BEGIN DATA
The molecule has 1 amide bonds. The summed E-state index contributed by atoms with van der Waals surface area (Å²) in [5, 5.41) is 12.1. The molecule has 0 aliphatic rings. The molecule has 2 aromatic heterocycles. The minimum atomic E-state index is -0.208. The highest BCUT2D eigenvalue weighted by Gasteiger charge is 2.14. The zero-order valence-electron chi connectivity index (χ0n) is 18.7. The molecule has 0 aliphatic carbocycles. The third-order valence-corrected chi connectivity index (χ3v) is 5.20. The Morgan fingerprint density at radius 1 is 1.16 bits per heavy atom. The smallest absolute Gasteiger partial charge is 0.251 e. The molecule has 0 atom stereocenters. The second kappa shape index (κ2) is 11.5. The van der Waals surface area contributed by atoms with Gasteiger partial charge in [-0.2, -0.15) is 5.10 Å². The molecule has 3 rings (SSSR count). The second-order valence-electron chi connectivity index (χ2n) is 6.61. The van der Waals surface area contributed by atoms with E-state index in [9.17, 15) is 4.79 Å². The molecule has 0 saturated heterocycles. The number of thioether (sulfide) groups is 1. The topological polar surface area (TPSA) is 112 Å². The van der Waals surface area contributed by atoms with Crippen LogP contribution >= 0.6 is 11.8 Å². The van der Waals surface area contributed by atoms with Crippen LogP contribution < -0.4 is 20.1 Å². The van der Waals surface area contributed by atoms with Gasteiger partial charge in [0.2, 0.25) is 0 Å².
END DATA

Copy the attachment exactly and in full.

The molecule has 1 amide bonds. The summed E-state index contributed by atoms with van der Waals surface area (Å²) in [5, 5.41) is 12.1. The molecule has 0 aliphatic rings. The molecule has 2 aromatic heterocycles. The minimum atomic E-state index is -0.208. The highest BCUT2D eigenvalue weighted by Gasteiger charge is 2.14. The zero-order valence-electron chi connectivity index (χ0n) is 18.7. The molecule has 0 aliphatic carbocycles. The third-order valence-corrected chi connectivity index (χ3v) is 5.20. The Morgan fingerprint density at radius 1 is 1.16 bits per heavy atom. The smallest absolute Gasteiger partial charge is 0.251 e. The molecule has 0 atom stereocenters. The second kappa shape index (κ2) is 11.5. The van der Waals surface area contributed by atoms with Gasteiger partial charge in [-0.2, -0.15) is 5.10 Å². The molecule has 3 rings (SSSR count). The second-order valence-electron chi connectivity index (χ2n) is 6.61. The van der Waals surface area contributed by atoms with E-state index in [9.17, 15) is 4.79 Å². The molecule has 0 saturated heterocycles. The number of thioether (sulfide) groups is 1. The topological polar surface area (TPSA) is 112 Å². The van der Waals surface area contributed by atoms with Crippen LogP contribution >= 0.6 is 11.8 Å². The van der Waals surface area contributed by atoms with Crippen LogP contribution < -0.4 is 20.1 Å². The van der Waals surface area contributed by atoms with Gasteiger partial charge in [0.2, 0.25) is 0 Å².